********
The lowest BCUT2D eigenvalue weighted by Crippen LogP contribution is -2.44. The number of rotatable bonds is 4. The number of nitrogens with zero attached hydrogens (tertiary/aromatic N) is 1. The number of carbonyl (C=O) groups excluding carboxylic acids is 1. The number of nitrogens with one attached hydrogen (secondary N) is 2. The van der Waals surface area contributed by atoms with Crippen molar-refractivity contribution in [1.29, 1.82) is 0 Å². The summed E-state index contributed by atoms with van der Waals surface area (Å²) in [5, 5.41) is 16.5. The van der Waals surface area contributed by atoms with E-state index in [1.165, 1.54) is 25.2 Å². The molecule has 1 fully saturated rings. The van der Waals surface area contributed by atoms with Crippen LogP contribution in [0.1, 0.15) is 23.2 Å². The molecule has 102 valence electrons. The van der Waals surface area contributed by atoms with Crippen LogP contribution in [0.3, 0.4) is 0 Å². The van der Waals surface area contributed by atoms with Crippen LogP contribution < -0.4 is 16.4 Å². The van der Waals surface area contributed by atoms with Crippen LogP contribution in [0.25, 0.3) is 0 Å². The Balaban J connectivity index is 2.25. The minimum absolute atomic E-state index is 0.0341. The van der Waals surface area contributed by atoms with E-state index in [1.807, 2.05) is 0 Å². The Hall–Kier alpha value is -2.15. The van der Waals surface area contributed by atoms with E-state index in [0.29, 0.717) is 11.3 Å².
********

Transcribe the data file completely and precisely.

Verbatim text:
The lowest BCUT2D eigenvalue weighted by Crippen LogP contribution is -2.44. The number of rotatable bonds is 4. The number of nitrogens with zero attached hydrogens (tertiary/aromatic N) is 1. The number of carbonyl (C=O) groups excluding carboxylic acids is 1. The number of nitrogens with one attached hydrogen (secondary N) is 2. The van der Waals surface area contributed by atoms with Crippen molar-refractivity contribution in [1.29, 1.82) is 0 Å². The summed E-state index contributed by atoms with van der Waals surface area (Å²) in [5, 5.41) is 16.5. The van der Waals surface area contributed by atoms with E-state index in [1.165, 1.54) is 25.2 Å². The molecule has 1 fully saturated rings. The van der Waals surface area contributed by atoms with Crippen LogP contribution in [0.1, 0.15) is 23.2 Å². The molecule has 102 valence electrons. The van der Waals surface area contributed by atoms with Crippen LogP contribution in [0.3, 0.4) is 0 Å². The van der Waals surface area contributed by atoms with Crippen LogP contribution < -0.4 is 16.4 Å². The van der Waals surface area contributed by atoms with Crippen LogP contribution in [0.25, 0.3) is 0 Å². The Balaban J connectivity index is 2.25. The minimum absolute atomic E-state index is 0.0341. The van der Waals surface area contributed by atoms with E-state index in [1.807, 2.05) is 0 Å². The Hall–Kier alpha value is -2.15. The van der Waals surface area contributed by atoms with E-state index in [0.29, 0.717) is 11.3 Å².